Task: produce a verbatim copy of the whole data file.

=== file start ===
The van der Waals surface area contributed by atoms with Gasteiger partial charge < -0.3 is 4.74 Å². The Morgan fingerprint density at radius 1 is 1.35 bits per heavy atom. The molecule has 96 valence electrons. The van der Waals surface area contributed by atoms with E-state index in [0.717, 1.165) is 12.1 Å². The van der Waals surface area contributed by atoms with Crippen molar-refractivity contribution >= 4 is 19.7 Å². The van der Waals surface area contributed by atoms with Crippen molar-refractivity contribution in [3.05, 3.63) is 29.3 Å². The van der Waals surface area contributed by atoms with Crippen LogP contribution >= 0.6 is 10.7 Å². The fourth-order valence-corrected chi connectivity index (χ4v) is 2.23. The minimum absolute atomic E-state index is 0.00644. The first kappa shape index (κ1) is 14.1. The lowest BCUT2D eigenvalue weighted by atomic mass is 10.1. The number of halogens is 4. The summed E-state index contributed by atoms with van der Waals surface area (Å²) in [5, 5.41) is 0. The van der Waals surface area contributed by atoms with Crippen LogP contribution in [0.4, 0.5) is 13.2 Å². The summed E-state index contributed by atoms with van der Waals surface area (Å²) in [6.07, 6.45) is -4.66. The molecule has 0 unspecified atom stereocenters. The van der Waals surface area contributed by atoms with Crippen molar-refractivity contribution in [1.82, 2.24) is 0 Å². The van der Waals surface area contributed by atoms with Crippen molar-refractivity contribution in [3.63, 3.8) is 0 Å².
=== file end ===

The van der Waals surface area contributed by atoms with Gasteiger partial charge < -0.3 is 4.74 Å². The Morgan fingerprint density at radius 1 is 1.35 bits per heavy atom. The molecule has 96 valence electrons. The van der Waals surface area contributed by atoms with E-state index in [0.717, 1.165) is 12.1 Å². The van der Waals surface area contributed by atoms with Crippen molar-refractivity contribution >= 4 is 19.7 Å². The van der Waals surface area contributed by atoms with Crippen molar-refractivity contribution in [3.05, 3.63) is 29.3 Å². The van der Waals surface area contributed by atoms with Crippen LogP contribution >= 0.6 is 10.7 Å². The fourth-order valence-corrected chi connectivity index (χ4v) is 2.23. The minimum absolute atomic E-state index is 0.00644. The first kappa shape index (κ1) is 14.1. The lowest BCUT2D eigenvalue weighted by atomic mass is 10.1. The number of halogens is 4. The summed E-state index contributed by atoms with van der Waals surface area (Å²) in [5, 5.41) is 0. The van der Waals surface area contributed by atoms with Crippen LogP contribution in [0.4, 0.5) is 13.2 Å². The summed E-state index contributed by atoms with van der Waals surface area (Å²) in [6.07, 6.45) is -4.66. The molecule has 0 unspecified atom stereocenters. The van der Waals surface area contributed by atoms with Crippen molar-refractivity contribution in [1.82, 2.24) is 0 Å². The van der Waals surface area contributed by atoms with Crippen molar-refractivity contribution in [3.63, 3.8) is 0 Å².